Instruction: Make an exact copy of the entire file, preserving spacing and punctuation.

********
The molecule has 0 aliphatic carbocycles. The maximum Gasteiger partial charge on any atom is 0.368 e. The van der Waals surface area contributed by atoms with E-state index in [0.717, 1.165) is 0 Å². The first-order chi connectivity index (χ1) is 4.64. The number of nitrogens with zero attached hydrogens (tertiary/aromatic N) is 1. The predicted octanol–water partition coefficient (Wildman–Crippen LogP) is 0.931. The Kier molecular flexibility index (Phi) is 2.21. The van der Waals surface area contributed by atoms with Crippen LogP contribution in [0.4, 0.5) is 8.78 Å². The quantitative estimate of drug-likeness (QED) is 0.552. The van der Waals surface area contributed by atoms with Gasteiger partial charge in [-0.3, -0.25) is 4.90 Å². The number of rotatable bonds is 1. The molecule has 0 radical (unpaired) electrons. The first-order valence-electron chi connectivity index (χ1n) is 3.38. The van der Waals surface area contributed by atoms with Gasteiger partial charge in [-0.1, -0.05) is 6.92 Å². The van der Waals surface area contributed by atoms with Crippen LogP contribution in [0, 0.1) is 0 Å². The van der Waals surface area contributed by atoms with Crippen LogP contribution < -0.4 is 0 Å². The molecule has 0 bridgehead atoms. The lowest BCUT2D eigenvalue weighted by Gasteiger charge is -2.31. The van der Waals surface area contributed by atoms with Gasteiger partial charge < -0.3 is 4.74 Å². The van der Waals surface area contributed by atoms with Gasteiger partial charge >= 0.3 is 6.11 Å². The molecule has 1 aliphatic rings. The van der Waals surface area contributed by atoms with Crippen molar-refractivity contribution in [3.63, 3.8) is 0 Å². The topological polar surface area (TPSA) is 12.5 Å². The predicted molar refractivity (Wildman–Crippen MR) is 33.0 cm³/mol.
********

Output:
The molecule has 0 aliphatic carbocycles. The maximum Gasteiger partial charge on any atom is 0.368 e. The van der Waals surface area contributed by atoms with E-state index in [0.717, 1.165) is 0 Å². The first-order chi connectivity index (χ1) is 4.64. The number of nitrogens with zero attached hydrogens (tertiary/aromatic N) is 1. The predicted octanol–water partition coefficient (Wildman–Crippen LogP) is 0.931. The Kier molecular flexibility index (Phi) is 2.21. The van der Waals surface area contributed by atoms with Crippen LogP contribution in [0.4, 0.5) is 8.78 Å². The quantitative estimate of drug-likeness (QED) is 0.552. The van der Waals surface area contributed by atoms with Gasteiger partial charge in [-0.3, -0.25) is 4.90 Å². The number of rotatable bonds is 1. The molecule has 0 radical (unpaired) electrons. The first-order valence-electron chi connectivity index (χ1n) is 3.38. The van der Waals surface area contributed by atoms with Gasteiger partial charge in [-0.1, -0.05) is 6.92 Å². The van der Waals surface area contributed by atoms with Crippen LogP contribution in [0, 0.1) is 0 Å². The van der Waals surface area contributed by atoms with Crippen LogP contribution < -0.4 is 0 Å². The molecule has 0 bridgehead atoms. The lowest BCUT2D eigenvalue weighted by Gasteiger charge is -2.31. The van der Waals surface area contributed by atoms with Gasteiger partial charge < -0.3 is 4.74 Å². The van der Waals surface area contributed by atoms with Gasteiger partial charge >= 0.3 is 6.11 Å². The molecule has 1 aliphatic rings. The van der Waals surface area contributed by atoms with Crippen molar-refractivity contribution in [3.63, 3.8) is 0 Å². The topological polar surface area (TPSA) is 12.5 Å². The predicted molar refractivity (Wildman–Crippen MR) is 33.0 cm³/mol.